Some couples in California fail to get a prenuptial agreement prior to marriage. However, the prenup is not the only way to protect the assets of each individual in a divorce or separation. A postnuptial agreement has similar benefits and can be entered into after walking down the aisle.
The California Family Code Division 4 Part 5 Chapter 1 outlines the general provisions of marital agreements which include both a prenup and a postnuptial agreement. The document can alter the rights each spouse has to property. The document must be in the county’s office of the recorder.
When both parties acknowledge and execute the document, it is legally binding in court. The postnuptial agreement can dictate who gets what property in the event of divorce the same as a prenuptial agreement. Emancipated minors can benefit from signing one as long as their marriage is legal in that county.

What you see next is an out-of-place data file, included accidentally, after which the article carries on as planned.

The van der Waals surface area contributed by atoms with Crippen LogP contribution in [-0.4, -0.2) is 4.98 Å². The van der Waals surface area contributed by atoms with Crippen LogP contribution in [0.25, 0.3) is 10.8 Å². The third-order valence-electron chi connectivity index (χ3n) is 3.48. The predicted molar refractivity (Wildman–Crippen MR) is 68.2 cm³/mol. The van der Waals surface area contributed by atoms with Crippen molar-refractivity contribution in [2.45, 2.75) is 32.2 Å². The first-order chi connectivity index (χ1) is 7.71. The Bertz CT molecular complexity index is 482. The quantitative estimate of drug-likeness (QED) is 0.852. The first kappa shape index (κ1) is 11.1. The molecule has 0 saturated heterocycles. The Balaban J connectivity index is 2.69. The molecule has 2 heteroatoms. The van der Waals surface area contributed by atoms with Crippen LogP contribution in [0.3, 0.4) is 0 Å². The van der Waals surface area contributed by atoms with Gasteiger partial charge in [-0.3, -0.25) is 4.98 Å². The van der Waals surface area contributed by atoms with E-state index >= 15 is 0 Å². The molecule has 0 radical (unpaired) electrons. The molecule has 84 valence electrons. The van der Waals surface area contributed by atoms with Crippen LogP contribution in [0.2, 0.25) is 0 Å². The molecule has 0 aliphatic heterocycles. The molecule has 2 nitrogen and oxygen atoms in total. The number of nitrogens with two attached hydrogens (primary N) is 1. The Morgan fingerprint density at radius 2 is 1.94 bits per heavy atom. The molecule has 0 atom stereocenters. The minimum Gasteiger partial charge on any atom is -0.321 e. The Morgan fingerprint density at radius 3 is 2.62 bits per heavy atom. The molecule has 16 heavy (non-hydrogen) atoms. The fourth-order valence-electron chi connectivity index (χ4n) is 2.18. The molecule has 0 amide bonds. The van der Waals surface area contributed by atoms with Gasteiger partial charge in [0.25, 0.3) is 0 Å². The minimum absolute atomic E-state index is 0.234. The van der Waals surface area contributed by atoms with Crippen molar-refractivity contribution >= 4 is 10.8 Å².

A Huffington Post article details the issues a postnuptial agreement can address for a couple. Beyond the separation of property, the agreement can outline the future goals regarding children of the marriage, children from previous marriages, spousal roles and protections in case of illness or death. If the couple or one spouse owns a business, detailing how to handle the business in case of illness, death or disability can also go into the agreement.
The postnuptial agreement gives the couple the opportunity to outline how to allocate earnings, debts and savings. By placing these items in an agreement, the couple places their financial and legal cards on the table both during the marriage and in case of divorce.